In Search of Human Evolution: Field Research in Diverse Environments
Why would a researcher be willing to subject themselves to scorching heat, frigid conditions, or swarms of Anopheles mosquitoes? For author Michael H. Crawford, the answer is clear. Field research in anthropological genetics helps us answer several basic, universal questions. Who are we? Where did we come from? How did we get here? In Search of Human Evolution synthesizes more than 50 years of Crawford's research on the effects of migration on the evolution of human populations relocated to a series of unique environments. It documents the history of the field of anthropological genetics from its inception in 1973, through the information/computer revolution of the 1980s to the development of molecular characterization of human populations and the sequencing of the human genome. Crawford focuses on various facets of human evolution and migration in eight distinctive regions of the world, including sub-Arctic islands, tropical islands and coastal regions in the northern Caribbean, high valleys and arid regions in Mexico, the Artic taiga, and the plains of the Midwestern United States. Throughout the book, Crawford provides an overview of the importance of conducting fieldwork and the ethics of field research. He examines why individuals and communities participate in such research, and what the future of field research is in these times of epidemics and political instability.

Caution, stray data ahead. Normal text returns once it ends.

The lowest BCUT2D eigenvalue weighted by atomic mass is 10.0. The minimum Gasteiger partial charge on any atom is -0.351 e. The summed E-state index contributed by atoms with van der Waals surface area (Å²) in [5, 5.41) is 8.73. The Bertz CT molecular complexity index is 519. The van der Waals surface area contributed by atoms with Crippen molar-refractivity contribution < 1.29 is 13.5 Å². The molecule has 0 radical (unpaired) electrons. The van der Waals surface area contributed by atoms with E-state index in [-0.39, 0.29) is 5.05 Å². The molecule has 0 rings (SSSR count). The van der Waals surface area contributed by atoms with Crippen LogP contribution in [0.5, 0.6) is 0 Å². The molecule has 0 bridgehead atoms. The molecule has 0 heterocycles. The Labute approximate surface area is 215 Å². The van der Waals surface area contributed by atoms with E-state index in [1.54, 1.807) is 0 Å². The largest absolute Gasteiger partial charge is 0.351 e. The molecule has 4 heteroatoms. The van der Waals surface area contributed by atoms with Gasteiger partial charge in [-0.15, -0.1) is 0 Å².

- Publisher: Oxford University Press, USA
- Publish Date: Apr 30th, 2024
- Pages: 216
- Language: English
- Dimensions: 0.00in - 0.00in - 0.00in - 0.00lb
- EAN: 9780197679401
- Categories: • Life Sciences - Biology• Life Sciences - Genetics & Genomics
About the Author
Michael H. Crawford was born in Shanghai, China, but lived in displaced persons camps in the Philippine Islands (Tubabao) and Australia (Urunquity), before emigrating to the United States in 1952. He completed his Ph.D. in Anthropology and Genetics at the University of Washington in 1967. Crawford was Professor of Anthropology and Genetics at the University of Kansas and conducted field research in Mexico, Italy, Guatemala, Siberia, Aleutian Islands, India and Australia. In 1975, he established the Laboratory of Biological Anthropology (KU), where he directed the research of 41 Ph.D. students until his retirement as Emeritus Professor in 2019.
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